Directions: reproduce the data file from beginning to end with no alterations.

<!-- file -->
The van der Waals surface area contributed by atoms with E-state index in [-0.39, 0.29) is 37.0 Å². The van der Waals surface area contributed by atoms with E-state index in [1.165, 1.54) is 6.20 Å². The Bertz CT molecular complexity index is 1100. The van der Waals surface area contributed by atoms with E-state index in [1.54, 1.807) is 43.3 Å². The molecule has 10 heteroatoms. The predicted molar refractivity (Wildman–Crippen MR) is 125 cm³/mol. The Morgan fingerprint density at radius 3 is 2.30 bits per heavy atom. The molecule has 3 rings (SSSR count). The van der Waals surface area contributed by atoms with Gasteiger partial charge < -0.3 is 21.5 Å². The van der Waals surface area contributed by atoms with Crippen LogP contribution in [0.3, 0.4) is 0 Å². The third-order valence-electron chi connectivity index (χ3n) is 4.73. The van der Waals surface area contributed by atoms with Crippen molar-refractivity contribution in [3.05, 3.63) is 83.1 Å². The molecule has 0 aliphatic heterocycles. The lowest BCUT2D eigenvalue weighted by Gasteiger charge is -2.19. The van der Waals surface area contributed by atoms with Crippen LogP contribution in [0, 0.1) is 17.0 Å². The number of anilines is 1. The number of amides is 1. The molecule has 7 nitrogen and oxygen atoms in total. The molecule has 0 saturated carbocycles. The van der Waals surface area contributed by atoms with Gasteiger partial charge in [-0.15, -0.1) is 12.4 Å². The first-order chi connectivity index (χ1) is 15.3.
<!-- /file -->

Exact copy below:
The van der Waals surface area contributed by atoms with E-state index in [-0.39, 0.29) is 37.0 Å². The van der Waals surface area contributed by atoms with E-state index in [1.165, 1.54) is 6.20 Å². The Bertz CT molecular complexity index is 1100. The van der Waals surface area contributed by atoms with E-state index in [1.54, 1.807) is 43.3 Å². The molecule has 10 heteroatoms. The predicted molar refractivity (Wildman–Crippen MR) is 125 cm³/mol. The Morgan fingerprint density at radius 3 is 2.30 bits per heavy atom. The molecule has 3 rings (SSSR count). The van der Waals surface area contributed by atoms with Gasteiger partial charge < -0.3 is 21.5 Å². The van der Waals surface area contributed by atoms with Crippen LogP contribution in [0.3, 0.4) is 0 Å². The third-order valence-electron chi connectivity index (χ3n) is 4.73. The van der Waals surface area contributed by atoms with Crippen molar-refractivity contribution in [3.05, 3.63) is 83.1 Å². The molecule has 0 aliphatic heterocycles. The lowest BCUT2D eigenvalue weighted by Gasteiger charge is -2.19. The van der Waals surface area contributed by atoms with Crippen LogP contribution in [0, 0.1) is 17.0 Å². The number of anilines is 1. The number of amides is 1. The molecule has 7 nitrogen and oxygen atoms in total. The molecule has 0 saturated carbocycles. The van der Waals surface area contributed by atoms with Gasteiger partial charge in [-0.15, -0.1) is 12.4 Å². The first-order chi connectivity index (χ1) is 15.3.